Art has also long-served as an important pre-literate method of communication. The pre-Modern frescoes and stained glass windows in the churches and palaces of Europe, for instance, were in part designed to communicate biblical stories, local history, and political authority to a largely illiterate public. Art has the ability to express stories, ideas and emotions in ways that words simply cannot. Even now that we live in a highly literate society dominated by written language, we’re incorporating emoticons and other forms of pictorial communication to convey nuanced emotion where words fail.
Detail of the stained glass window called Notre-Dame de la Belle Verrière, a
section from the 13th century, in Notre-Dame de Chartres cathedral. This is
the central image of a section depicting the Marriage at Cana. |
When we view art, we experience emotions. Entering a maze-like installation might inspire feelings of curiosity, excitement, and perhaps even a bit of adrenalin-pumping fear. A portrait of a dog may invoke affection, and a painting by J.M.W. Turner is undeniably visually pleasurable. Even the most abstract artworks can appeal to our emotions - many years ago I broke down in front of Robert Morris’ Minimalist L Beams. Art often demands a level of intellectual engagement from the viewer and can challenge us, ask difficult questions and expose us to different worldviews.
|Carl Spitzweg, The Poor Poet (1839). Source: Wikimedia|
It benefits society to have ready access to art both in galleries and public spaces, and therefore we need to support the producers. If you ask an artist why they make art, they’re not going to respond ‘to increase tourism to the region’. Increased tourism is great for Hobart’s many coffee shops, hotels and high-end restaurants, but it doesn’t change the fact that some local galleries do not even pay artists to exhibit or even provide material allowances. It’s particularly galling when you consider that the gallery’s cleaner gets paid in money, rather than the oft-cited ‘exposure’. We shouldn’t ask artists exhibiting in public galleries to work for free, and public galleries need to be funded so that they can pay artists fairly, just like they do the cleaners, plumbers and other workers.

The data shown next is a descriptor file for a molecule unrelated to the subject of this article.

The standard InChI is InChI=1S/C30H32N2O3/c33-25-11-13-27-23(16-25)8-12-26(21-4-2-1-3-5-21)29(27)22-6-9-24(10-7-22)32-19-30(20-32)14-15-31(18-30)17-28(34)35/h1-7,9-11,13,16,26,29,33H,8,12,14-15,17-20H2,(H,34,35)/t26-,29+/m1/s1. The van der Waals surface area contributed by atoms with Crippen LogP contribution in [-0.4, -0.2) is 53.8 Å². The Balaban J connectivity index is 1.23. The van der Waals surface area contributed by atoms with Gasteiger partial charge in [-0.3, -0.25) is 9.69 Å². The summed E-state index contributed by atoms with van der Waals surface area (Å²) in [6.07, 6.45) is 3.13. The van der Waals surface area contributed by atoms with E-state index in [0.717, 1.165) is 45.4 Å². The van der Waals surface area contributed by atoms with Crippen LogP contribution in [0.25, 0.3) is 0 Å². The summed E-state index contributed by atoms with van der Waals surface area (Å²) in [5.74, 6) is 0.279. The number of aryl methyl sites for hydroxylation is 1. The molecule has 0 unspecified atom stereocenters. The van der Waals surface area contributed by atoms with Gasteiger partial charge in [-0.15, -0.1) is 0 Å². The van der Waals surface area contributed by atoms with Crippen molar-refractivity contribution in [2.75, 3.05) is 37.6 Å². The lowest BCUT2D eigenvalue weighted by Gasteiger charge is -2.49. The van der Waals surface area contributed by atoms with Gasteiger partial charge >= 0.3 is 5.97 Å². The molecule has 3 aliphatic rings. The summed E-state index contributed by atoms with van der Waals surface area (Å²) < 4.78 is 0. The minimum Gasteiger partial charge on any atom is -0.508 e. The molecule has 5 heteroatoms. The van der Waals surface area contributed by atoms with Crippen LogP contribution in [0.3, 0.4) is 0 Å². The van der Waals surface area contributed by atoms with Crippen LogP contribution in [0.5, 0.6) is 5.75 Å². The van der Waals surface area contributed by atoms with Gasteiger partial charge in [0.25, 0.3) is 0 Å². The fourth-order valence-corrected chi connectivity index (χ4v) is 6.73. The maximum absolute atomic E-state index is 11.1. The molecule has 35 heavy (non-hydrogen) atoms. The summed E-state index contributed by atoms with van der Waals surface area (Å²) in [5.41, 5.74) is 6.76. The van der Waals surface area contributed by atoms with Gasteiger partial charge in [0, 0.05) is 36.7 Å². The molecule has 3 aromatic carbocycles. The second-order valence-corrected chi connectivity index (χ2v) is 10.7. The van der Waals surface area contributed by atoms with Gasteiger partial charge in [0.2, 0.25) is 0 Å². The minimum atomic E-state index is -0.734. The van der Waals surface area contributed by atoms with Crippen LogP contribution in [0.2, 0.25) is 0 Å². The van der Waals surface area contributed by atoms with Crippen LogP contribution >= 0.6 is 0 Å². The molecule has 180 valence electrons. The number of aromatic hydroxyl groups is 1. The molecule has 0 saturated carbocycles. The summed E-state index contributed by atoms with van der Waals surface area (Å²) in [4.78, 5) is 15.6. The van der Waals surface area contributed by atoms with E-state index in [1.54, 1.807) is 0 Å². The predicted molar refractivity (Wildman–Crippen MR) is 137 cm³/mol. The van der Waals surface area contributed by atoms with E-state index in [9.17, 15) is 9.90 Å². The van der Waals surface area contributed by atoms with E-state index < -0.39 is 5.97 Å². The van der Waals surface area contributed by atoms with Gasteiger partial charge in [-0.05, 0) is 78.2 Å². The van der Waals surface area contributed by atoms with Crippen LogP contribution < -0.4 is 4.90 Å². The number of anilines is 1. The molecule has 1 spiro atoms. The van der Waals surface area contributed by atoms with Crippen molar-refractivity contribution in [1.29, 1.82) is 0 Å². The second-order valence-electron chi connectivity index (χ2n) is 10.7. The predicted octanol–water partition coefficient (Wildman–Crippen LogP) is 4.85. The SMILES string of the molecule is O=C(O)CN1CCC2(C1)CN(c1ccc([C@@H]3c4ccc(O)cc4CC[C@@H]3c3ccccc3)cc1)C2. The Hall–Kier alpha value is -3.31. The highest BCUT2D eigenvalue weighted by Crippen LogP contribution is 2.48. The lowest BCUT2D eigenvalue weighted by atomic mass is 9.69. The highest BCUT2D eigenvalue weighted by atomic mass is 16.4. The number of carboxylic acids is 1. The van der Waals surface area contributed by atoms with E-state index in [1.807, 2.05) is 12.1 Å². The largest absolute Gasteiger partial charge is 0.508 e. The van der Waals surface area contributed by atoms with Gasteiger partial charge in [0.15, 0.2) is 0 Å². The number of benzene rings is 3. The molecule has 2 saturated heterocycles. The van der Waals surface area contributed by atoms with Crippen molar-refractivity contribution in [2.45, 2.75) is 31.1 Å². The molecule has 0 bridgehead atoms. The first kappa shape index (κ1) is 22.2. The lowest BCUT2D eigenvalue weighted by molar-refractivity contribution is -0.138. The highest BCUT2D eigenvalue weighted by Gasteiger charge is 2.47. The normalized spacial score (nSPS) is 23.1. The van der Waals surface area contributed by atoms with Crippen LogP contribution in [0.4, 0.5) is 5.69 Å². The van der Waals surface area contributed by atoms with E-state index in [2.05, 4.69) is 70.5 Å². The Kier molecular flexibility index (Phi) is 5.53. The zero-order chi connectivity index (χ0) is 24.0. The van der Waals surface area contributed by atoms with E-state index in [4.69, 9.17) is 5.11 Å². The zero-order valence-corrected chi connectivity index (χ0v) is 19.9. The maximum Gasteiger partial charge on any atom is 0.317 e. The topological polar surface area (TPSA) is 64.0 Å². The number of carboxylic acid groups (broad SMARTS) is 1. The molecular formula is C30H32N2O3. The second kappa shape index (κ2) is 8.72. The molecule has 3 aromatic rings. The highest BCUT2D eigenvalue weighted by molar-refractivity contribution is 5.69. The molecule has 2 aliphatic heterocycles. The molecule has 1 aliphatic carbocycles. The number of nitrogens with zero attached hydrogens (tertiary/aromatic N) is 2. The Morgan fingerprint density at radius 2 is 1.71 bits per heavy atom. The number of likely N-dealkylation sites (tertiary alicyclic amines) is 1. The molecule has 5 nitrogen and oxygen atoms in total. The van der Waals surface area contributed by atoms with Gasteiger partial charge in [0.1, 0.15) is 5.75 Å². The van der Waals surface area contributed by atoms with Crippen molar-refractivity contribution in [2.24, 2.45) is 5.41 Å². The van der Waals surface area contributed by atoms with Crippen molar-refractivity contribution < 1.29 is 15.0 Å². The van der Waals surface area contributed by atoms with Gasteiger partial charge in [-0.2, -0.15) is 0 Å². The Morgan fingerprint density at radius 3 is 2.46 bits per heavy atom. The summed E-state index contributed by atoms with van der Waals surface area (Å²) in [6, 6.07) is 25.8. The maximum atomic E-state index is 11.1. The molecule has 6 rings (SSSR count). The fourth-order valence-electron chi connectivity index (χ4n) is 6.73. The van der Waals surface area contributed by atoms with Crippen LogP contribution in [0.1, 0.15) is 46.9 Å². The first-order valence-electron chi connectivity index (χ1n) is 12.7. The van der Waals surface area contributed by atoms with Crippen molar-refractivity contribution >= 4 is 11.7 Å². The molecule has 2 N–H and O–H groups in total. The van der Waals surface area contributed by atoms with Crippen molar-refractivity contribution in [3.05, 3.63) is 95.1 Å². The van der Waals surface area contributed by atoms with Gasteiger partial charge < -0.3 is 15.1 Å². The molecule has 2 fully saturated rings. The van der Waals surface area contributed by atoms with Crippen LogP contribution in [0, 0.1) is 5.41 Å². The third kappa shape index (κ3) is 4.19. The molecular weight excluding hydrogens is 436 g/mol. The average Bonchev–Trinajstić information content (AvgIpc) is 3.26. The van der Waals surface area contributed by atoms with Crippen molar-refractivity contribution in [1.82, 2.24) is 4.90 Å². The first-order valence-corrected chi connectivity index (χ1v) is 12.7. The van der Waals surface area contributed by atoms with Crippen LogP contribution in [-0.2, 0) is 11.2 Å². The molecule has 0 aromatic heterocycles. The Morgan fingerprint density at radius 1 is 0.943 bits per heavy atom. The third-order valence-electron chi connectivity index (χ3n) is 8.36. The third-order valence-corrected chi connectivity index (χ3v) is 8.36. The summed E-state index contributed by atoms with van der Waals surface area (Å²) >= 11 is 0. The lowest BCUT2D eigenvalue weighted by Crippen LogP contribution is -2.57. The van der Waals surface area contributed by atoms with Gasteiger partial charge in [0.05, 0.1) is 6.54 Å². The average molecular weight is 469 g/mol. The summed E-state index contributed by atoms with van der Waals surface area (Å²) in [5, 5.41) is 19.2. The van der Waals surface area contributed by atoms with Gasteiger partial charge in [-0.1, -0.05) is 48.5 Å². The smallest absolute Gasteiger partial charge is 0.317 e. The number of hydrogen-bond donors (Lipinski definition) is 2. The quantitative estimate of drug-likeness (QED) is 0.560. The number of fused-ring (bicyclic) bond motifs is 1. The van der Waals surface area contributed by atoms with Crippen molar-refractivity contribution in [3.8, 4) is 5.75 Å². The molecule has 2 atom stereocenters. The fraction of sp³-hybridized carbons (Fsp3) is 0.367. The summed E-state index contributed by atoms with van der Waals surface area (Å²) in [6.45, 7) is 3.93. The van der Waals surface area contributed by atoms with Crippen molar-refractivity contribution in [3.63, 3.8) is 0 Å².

Art should be seen as a public good like health or roads, and it should not be expected to be financially self-sustainable. Art departments in schools and universities need to be better funded. We know creative expression can be therapeutic, so we need to use it as a method of healing in hospitals and prisons, and provide cheap and easily accessible spaces for community groups to create together.
Many years ago I worked as an art therapist, and I remember one non-verbal client who would silently wrap objects in string, over and over with precise rhythm, resulting in a delicate cocoon. A few years later I attended art school and watched as a fellow student did the same thing. The instinct was the same, but only one needed an artist statement (or so the university’s unit outline stated).
We invest far too much money in the worst parts of ourselves (the recent $50 billion on military submarines immediately comes to mind). It’s time to better fund the better side of our nature.
This article was originally printed in the June issue of Warp Magazine.